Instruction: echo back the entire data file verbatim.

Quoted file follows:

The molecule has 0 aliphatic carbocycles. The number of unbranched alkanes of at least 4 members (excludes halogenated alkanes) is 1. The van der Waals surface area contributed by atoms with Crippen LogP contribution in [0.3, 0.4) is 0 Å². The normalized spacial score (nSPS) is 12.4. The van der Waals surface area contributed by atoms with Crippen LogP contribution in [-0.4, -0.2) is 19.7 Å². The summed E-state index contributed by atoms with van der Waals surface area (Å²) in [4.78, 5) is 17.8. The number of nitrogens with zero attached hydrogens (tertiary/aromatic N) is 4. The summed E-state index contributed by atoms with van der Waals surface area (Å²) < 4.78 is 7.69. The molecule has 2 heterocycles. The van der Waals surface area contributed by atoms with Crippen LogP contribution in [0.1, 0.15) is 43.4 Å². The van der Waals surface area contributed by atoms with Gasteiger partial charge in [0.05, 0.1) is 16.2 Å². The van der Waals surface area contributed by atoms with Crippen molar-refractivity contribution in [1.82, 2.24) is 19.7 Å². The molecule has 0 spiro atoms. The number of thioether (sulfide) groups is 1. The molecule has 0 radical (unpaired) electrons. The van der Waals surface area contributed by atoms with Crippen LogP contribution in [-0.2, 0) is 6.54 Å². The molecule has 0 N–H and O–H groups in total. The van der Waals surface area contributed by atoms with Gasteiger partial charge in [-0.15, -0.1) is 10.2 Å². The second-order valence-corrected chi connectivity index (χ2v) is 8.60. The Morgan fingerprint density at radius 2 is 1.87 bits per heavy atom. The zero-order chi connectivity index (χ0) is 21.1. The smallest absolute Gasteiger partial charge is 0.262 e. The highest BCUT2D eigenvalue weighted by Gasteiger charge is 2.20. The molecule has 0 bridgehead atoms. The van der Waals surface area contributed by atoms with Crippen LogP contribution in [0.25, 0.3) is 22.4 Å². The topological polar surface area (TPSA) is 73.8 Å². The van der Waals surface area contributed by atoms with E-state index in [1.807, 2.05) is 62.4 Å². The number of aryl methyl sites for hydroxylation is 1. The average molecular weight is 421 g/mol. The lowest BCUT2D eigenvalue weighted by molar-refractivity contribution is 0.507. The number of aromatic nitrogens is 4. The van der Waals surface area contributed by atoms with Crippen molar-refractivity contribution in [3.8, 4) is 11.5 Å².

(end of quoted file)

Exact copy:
The molecule has 0 aliphatic carbocycles. The number of unbranched alkanes of at least 4 members (excludes halogenated alkanes) is 1. The van der Waals surface area contributed by atoms with Crippen LogP contribution in [0.3, 0.4) is 0 Å². The normalized spacial score (nSPS) is 12.4. The van der Waals surface area contributed by atoms with Crippen LogP contribution in [-0.4, -0.2) is 19.7 Å². The summed E-state index contributed by atoms with van der Waals surface area (Å²) in [4.78, 5) is 17.8. The number of nitrogens with zero attached hydrogens (tertiary/aromatic N) is 4. The summed E-state index contributed by atoms with van der Waals surface area (Å²) < 4.78 is 7.69. The molecule has 2 heterocycles. The van der Waals surface area contributed by atoms with Crippen LogP contribution in [0.1, 0.15) is 43.4 Å². The van der Waals surface area contributed by atoms with Gasteiger partial charge in [0.05, 0.1) is 16.2 Å². The van der Waals surface area contributed by atoms with Crippen molar-refractivity contribution in [1.82, 2.24) is 19.7 Å². The molecule has 0 spiro atoms. The number of thioether (sulfide) groups is 1. The molecule has 0 radical (unpaired) electrons. The van der Waals surface area contributed by atoms with Crippen LogP contribution in [-0.2, 0) is 6.54 Å². The molecule has 0 N–H and O–H groups in total. The van der Waals surface area contributed by atoms with Gasteiger partial charge in [-0.15, -0.1) is 10.2 Å². The second-order valence-corrected chi connectivity index (χ2v) is 8.60. The Morgan fingerprint density at radius 2 is 1.87 bits per heavy atom. The zero-order chi connectivity index (χ0) is 21.1. The smallest absolute Gasteiger partial charge is 0.262 e. The highest BCUT2D eigenvalue weighted by Gasteiger charge is 2.20. The molecule has 0 bridgehead atoms. The van der Waals surface area contributed by atoms with Crippen LogP contribution in [0.25, 0.3) is 22.4 Å². The topological polar surface area (TPSA) is 73.8 Å². The van der Waals surface area contributed by atoms with E-state index in [1.807, 2.05) is 62.4 Å². The number of aryl methyl sites for hydroxylation is 1. The average molecular weight is 421 g/mol. The lowest BCUT2D eigenvalue weighted by molar-refractivity contribution is 0.507. The number of aromatic nitrogens is 4. The van der Waals surface area contributed by atoms with Crippen molar-refractivity contribution in [3.8, 4) is 11.5 Å².